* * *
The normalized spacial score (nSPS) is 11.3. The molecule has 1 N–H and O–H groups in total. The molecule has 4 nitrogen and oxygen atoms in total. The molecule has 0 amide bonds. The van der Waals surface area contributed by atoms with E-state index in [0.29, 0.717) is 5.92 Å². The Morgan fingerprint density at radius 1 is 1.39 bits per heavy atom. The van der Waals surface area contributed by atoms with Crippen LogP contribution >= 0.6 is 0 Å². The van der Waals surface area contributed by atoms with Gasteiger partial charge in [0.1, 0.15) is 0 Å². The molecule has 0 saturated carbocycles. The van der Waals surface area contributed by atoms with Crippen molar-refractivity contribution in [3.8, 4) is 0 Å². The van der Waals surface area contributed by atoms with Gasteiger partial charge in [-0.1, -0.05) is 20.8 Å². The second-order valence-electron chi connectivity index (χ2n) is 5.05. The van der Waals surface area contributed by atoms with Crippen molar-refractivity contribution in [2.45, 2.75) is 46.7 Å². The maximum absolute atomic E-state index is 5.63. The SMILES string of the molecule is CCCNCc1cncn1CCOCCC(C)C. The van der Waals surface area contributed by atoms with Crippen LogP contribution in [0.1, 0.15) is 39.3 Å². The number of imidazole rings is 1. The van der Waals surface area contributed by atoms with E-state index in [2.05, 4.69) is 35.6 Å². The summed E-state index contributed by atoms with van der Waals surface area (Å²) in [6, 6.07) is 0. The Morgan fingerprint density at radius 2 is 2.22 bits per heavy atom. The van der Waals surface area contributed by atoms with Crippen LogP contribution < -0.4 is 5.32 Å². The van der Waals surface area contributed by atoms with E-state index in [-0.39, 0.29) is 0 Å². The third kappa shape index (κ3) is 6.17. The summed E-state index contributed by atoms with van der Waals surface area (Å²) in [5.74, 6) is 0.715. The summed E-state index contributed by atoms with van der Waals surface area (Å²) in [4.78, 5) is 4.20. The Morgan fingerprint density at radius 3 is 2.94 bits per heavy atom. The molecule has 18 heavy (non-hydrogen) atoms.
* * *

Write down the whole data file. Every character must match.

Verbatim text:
The normalized spacial score (nSPS) is 11.3. The molecule has 1 N–H and O–H groups in total. The molecule has 4 nitrogen and oxygen atoms in total. The molecule has 0 amide bonds. The van der Waals surface area contributed by atoms with E-state index in [0.29, 0.717) is 5.92 Å². The Morgan fingerprint density at radius 1 is 1.39 bits per heavy atom. The van der Waals surface area contributed by atoms with Crippen LogP contribution >= 0.6 is 0 Å². The van der Waals surface area contributed by atoms with Gasteiger partial charge in [0.1, 0.15) is 0 Å². The molecule has 0 saturated carbocycles. The van der Waals surface area contributed by atoms with Crippen molar-refractivity contribution in [3.8, 4) is 0 Å². The van der Waals surface area contributed by atoms with Gasteiger partial charge in [-0.1, -0.05) is 20.8 Å². The second-order valence-electron chi connectivity index (χ2n) is 5.05. The van der Waals surface area contributed by atoms with Crippen molar-refractivity contribution in [2.45, 2.75) is 46.7 Å². The maximum absolute atomic E-state index is 5.63. The SMILES string of the molecule is CCCNCc1cncn1CCOCCC(C)C. The van der Waals surface area contributed by atoms with Crippen LogP contribution in [0.1, 0.15) is 39.3 Å². The number of imidazole rings is 1. The van der Waals surface area contributed by atoms with E-state index in [2.05, 4.69) is 35.6 Å². The summed E-state index contributed by atoms with van der Waals surface area (Å²) in [6, 6.07) is 0. The Morgan fingerprint density at radius 2 is 2.22 bits per heavy atom. The van der Waals surface area contributed by atoms with Crippen LogP contribution < -0.4 is 5.32 Å². The van der Waals surface area contributed by atoms with E-state index in [-0.39, 0.29) is 0 Å². The third kappa shape index (κ3) is 6.17. The summed E-state index contributed by atoms with van der Waals surface area (Å²) in [5.74, 6) is 0.715. The summed E-state index contributed by atoms with van der Waals surface area (Å²) in [4.78, 5) is 4.20. The Morgan fingerprint density at radius 3 is 2.94 bits per heavy atom. The molecule has 18 heavy (non-hydrogen) atoms.